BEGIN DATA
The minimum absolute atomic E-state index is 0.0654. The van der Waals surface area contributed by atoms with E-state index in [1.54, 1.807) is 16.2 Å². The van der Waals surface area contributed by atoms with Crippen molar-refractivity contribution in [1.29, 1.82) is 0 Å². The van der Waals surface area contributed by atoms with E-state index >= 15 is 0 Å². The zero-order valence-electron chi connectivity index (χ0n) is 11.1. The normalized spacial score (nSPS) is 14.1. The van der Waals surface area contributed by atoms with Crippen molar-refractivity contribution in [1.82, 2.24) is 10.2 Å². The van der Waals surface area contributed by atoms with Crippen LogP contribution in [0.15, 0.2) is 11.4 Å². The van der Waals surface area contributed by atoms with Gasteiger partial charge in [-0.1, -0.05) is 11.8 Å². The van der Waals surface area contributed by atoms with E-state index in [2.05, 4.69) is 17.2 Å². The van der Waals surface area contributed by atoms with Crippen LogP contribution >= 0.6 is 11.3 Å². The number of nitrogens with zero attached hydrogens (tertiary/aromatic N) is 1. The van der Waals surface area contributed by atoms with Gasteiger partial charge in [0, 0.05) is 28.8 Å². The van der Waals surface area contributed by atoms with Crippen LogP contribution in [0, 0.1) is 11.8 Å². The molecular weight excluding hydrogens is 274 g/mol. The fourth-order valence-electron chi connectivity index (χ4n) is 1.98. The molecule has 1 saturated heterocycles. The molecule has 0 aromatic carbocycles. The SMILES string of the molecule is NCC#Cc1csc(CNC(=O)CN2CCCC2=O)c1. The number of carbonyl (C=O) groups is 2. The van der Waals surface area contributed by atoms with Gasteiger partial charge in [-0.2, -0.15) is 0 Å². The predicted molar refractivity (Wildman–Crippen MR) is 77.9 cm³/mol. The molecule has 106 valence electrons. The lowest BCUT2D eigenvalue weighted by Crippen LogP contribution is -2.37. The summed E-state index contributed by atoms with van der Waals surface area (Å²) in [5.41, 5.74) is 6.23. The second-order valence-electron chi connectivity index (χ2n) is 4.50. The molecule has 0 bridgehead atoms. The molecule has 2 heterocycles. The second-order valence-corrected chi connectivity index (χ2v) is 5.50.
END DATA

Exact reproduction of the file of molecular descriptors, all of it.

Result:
The minimum absolute atomic E-state index is 0.0654. The van der Waals surface area contributed by atoms with E-state index in [1.54, 1.807) is 16.2 Å². The van der Waals surface area contributed by atoms with Crippen molar-refractivity contribution in [1.29, 1.82) is 0 Å². The van der Waals surface area contributed by atoms with E-state index >= 15 is 0 Å². The zero-order valence-electron chi connectivity index (χ0n) is 11.1. The normalized spacial score (nSPS) is 14.1. The van der Waals surface area contributed by atoms with Crippen molar-refractivity contribution in [1.82, 2.24) is 10.2 Å². The van der Waals surface area contributed by atoms with Crippen LogP contribution in [0.15, 0.2) is 11.4 Å². The van der Waals surface area contributed by atoms with Gasteiger partial charge in [-0.1, -0.05) is 11.8 Å². The van der Waals surface area contributed by atoms with E-state index in [2.05, 4.69) is 17.2 Å². The van der Waals surface area contributed by atoms with Crippen LogP contribution >= 0.6 is 11.3 Å². The number of nitrogens with zero attached hydrogens (tertiary/aromatic N) is 1. The van der Waals surface area contributed by atoms with Gasteiger partial charge in [0, 0.05) is 28.8 Å². The van der Waals surface area contributed by atoms with Crippen LogP contribution in [0, 0.1) is 11.8 Å². The molecular weight excluding hydrogens is 274 g/mol. The fourth-order valence-electron chi connectivity index (χ4n) is 1.98. The molecule has 1 saturated heterocycles. The molecule has 0 aromatic carbocycles. The SMILES string of the molecule is NCC#Cc1csc(CNC(=O)CN2CCCC2=O)c1. The number of carbonyl (C=O) groups is 2. The van der Waals surface area contributed by atoms with Gasteiger partial charge in [-0.2, -0.15) is 0 Å². The predicted molar refractivity (Wildman–Crippen MR) is 77.9 cm³/mol. The molecule has 106 valence electrons. The lowest BCUT2D eigenvalue weighted by Crippen LogP contribution is -2.37. The summed E-state index contributed by atoms with van der Waals surface area (Å²) in [5.41, 5.74) is 6.23. The second-order valence-electron chi connectivity index (χ2n) is 4.50. The molecule has 0 bridgehead atoms. The molecule has 2 heterocycles. The second-order valence-corrected chi connectivity index (χ2v) is 5.50.